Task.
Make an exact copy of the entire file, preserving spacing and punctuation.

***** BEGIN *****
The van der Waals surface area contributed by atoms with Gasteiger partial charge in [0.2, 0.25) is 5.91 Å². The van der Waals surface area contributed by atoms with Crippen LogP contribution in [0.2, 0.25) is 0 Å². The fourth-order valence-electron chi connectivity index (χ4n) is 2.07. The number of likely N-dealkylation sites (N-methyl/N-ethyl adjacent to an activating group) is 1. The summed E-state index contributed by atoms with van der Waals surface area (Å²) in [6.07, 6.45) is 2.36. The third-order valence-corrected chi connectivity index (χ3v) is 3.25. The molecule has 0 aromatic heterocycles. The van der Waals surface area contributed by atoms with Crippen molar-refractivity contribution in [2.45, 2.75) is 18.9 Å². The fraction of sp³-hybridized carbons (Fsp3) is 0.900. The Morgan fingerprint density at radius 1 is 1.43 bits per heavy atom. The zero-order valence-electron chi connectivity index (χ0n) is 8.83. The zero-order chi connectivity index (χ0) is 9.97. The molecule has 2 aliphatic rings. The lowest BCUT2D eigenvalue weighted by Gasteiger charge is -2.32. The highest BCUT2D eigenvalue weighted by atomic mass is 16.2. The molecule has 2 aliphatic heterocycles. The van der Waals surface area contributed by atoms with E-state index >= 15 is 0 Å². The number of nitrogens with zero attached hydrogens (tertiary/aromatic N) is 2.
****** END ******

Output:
The van der Waals surface area contributed by atoms with Gasteiger partial charge in [0.2, 0.25) is 5.91 Å². The van der Waals surface area contributed by atoms with Crippen LogP contribution in [0.2, 0.25) is 0 Å². The fourth-order valence-electron chi connectivity index (χ4n) is 2.07. The number of likely N-dealkylation sites (N-methyl/N-ethyl adjacent to an activating group) is 1. The summed E-state index contributed by atoms with van der Waals surface area (Å²) in [6.07, 6.45) is 2.36. The third-order valence-corrected chi connectivity index (χ3v) is 3.25. The molecule has 0 aromatic heterocycles. The van der Waals surface area contributed by atoms with Crippen molar-refractivity contribution in [2.45, 2.75) is 18.9 Å². The fraction of sp³-hybridized carbons (Fsp3) is 0.900. The Morgan fingerprint density at radius 1 is 1.43 bits per heavy atom. The zero-order valence-electron chi connectivity index (χ0n) is 8.83. The zero-order chi connectivity index (χ0) is 9.97. The molecule has 2 aliphatic rings. The lowest BCUT2D eigenvalue weighted by Gasteiger charge is -2.32. The highest BCUT2D eigenvalue weighted by atomic mass is 16.2. The molecule has 2 aliphatic heterocycles. The van der Waals surface area contributed by atoms with E-state index >= 15 is 0 Å². The number of nitrogens with zero attached hydrogens (tertiary/aromatic N) is 2.